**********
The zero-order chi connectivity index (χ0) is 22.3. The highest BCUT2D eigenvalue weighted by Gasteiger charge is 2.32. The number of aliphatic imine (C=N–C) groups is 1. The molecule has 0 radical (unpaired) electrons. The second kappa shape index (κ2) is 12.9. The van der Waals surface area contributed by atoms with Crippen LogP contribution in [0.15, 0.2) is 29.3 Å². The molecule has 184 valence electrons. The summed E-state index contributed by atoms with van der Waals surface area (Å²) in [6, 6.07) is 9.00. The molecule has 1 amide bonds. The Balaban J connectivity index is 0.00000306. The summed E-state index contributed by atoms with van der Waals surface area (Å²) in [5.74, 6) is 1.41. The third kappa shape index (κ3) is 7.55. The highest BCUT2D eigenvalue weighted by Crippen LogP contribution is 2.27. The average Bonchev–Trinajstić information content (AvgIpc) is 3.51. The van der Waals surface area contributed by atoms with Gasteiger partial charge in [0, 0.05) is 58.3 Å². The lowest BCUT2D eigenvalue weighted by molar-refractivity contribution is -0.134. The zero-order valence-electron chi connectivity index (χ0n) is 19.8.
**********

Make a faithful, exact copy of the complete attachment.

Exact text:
The zero-order chi connectivity index (χ0) is 22.3. The highest BCUT2D eigenvalue weighted by Gasteiger charge is 2.32. The number of aliphatic imine (C=N–C) groups is 1. The molecule has 0 radical (unpaired) electrons. The second kappa shape index (κ2) is 12.9. The van der Waals surface area contributed by atoms with Crippen LogP contribution in [0.15, 0.2) is 29.3 Å². The molecule has 184 valence electrons. The summed E-state index contributed by atoms with van der Waals surface area (Å²) in [6, 6.07) is 9.00. The molecule has 1 amide bonds. The Balaban J connectivity index is 0.00000306. The summed E-state index contributed by atoms with van der Waals surface area (Å²) in [5.74, 6) is 1.41. The third kappa shape index (κ3) is 7.55. The highest BCUT2D eigenvalue weighted by Crippen LogP contribution is 2.27. The average Bonchev–Trinajstić information content (AvgIpc) is 3.51. The van der Waals surface area contributed by atoms with Gasteiger partial charge in [0, 0.05) is 58.3 Å². The lowest BCUT2D eigenvalue weighted by molar-refractivity contribution is -0.134. The zero-order valence-electron chi connectivity index (χ0n) is 19.8.